Strategically located on the banks of the Mississippi River and serving as the gateway to the majority of North America, New Orleans has had access to exotic imports for as long as they have been shipped to this continent. There are traditions in New Orleans around many items that passed through the port. Sugar, cotton, bananas: all have their places in culture here, and over the last two hundred plus years, New Orleans has served home to numerous green coffee importers, coffee roasters, and retail shops. While coffee importing and roasting aren’t as prevalent here as they once were, the city is still home to several importers and a few large roasting plants, especially the Folgers plant in New Orleans East, the largest coffee roasting facility in the world. While New Orleans is no longer the largest coffee port in the world (Antwerp claims this now), the city is still a significant player.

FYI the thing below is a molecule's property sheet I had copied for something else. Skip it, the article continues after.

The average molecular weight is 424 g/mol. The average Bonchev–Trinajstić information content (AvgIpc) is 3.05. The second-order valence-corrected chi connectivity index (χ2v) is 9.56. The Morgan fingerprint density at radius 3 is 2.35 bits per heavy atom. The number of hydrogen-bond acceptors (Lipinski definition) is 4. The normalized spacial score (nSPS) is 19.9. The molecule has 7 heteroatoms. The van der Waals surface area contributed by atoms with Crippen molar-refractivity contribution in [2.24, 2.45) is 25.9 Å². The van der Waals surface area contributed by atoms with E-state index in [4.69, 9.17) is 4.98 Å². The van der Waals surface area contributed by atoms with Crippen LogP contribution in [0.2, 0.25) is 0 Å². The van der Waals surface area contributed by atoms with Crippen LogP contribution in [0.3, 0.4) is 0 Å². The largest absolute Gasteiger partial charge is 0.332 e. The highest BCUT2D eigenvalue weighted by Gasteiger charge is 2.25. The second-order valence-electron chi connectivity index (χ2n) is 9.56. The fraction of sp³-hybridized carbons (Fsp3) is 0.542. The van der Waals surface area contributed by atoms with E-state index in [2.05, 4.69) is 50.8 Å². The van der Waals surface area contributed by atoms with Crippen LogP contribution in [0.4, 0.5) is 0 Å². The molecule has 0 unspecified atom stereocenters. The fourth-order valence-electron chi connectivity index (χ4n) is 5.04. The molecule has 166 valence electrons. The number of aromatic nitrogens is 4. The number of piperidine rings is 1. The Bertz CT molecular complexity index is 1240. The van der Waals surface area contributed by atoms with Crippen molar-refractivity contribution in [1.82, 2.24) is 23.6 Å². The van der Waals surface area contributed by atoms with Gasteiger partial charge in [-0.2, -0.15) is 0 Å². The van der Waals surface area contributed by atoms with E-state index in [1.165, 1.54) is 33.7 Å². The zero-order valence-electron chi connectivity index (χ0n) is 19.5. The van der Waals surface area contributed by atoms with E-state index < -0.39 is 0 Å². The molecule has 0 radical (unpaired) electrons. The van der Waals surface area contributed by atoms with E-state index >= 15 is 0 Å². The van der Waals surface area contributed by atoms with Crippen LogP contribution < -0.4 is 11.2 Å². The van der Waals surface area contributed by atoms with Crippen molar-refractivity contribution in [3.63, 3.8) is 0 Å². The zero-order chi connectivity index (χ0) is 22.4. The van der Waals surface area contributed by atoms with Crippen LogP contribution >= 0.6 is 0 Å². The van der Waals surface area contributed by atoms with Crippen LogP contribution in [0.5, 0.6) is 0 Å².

The deeply embedded French culture plays a huge role in the significance of coffee in New Orleans. By the time the French settled along the Mississippi in 1699, the practice of consuming coffee had been a part of their culture for about thirty years after being introduced to the homeland by a Turkish ambassador in 1669. It quickly caught on. The French, in turn, introduced coffee culture into North America via New Orleans, and into Vietnam (then French Indochina). Vietnamese coffee culture went a different course than New Orleans coffee culture, but history frequently turns back on itself and Vietnamese coffee culture has found its way into New Orleans via the influx of Vietnamese immigrants. Talk about a full circle moment! (For another French-Vietnamese-New Orleans circle, see our Banh Mi post on Culicurious.)